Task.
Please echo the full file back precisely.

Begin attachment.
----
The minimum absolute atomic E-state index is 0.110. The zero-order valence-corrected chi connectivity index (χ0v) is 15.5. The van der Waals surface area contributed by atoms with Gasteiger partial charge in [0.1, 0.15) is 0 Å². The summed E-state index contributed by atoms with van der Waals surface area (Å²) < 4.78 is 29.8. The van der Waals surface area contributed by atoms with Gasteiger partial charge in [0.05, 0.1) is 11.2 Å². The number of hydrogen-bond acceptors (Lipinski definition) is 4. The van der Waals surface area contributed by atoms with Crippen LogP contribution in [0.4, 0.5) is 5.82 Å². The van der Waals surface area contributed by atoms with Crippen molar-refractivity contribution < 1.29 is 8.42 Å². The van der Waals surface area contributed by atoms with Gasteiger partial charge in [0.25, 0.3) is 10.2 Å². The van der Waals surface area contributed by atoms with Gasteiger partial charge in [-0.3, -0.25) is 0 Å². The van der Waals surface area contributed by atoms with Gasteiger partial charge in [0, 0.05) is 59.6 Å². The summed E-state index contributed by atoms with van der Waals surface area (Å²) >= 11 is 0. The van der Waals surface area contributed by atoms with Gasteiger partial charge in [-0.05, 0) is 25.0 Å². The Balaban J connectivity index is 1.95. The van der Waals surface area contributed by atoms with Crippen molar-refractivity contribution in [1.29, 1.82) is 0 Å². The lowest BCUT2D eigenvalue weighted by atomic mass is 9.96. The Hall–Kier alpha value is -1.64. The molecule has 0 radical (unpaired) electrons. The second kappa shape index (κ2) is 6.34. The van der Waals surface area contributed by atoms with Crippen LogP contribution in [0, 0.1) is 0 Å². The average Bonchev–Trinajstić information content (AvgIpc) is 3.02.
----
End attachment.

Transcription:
The minimum absolute atomic E-state index is 0.110. The zero-order valence-corrected chi connectivity index (χ0v) is 15.5. The van der Waals surface area contributed by atoms with Gasteiger partial charge in [0.1, 0.15) is 0 Å². The summed E-state index contributed by atoms with van der Waals surface area (Å²) < 4.78 is 29.8. The van der Waals surface area contributed by atoms with Gasteiger partial charge in [0.05, 0.1) is 11.2 Å². The number of hydrogen-bond acceptors (Lipinski definition) is 4. The van der Waals surface area contributed by atoms with Crippen LogP contribution in [0.4, 0.5) is 5.82 Å². The van der Waals surface area contributed by atoms with Crippen molar-refractivity contribution < 1.29 is 8.42 Å². The van der Waals surface area contributed by atoms with Gasteiger partial charge in [0.25, 0.3) is 10.2 Å². The van der Waals surface area contributed by atoms with Gasteiger partial charge in [-0.3, -0.25) is 0 Å². The van der Waals surface area contributed by atoms with Gasteiger partial charge in [0, 0.05) is 59.6 Å². The summed E-state index contributed by atoms with van der Waals surface area (Å²) >= 11 is 0. The van der Waals surface area contributed by atoms with Gasteiger partial charge in [-0.05, 0) is 25.0 Å². The Balaban J connectivity index is 1.95. The van der Waals surface area contributed by atoms with Crippen molar-refractivity contribution in [1.29, 1.82) is 0 Å². The lowest BCUT2D eigenvalue weighted by atomic mass is 9.96. The Hall–Kier alpha value is -1.64. The molecule has 0 radical (unpaired) electrons. The second kappa shape index (κ2) is 6.34. The van der Waals surface area contributed by atoms with Crippen LogP contribution in [0, 0.1) is 0 Å². The average Bonchev–Trinajstić information content (AvgIpc) is 3.02.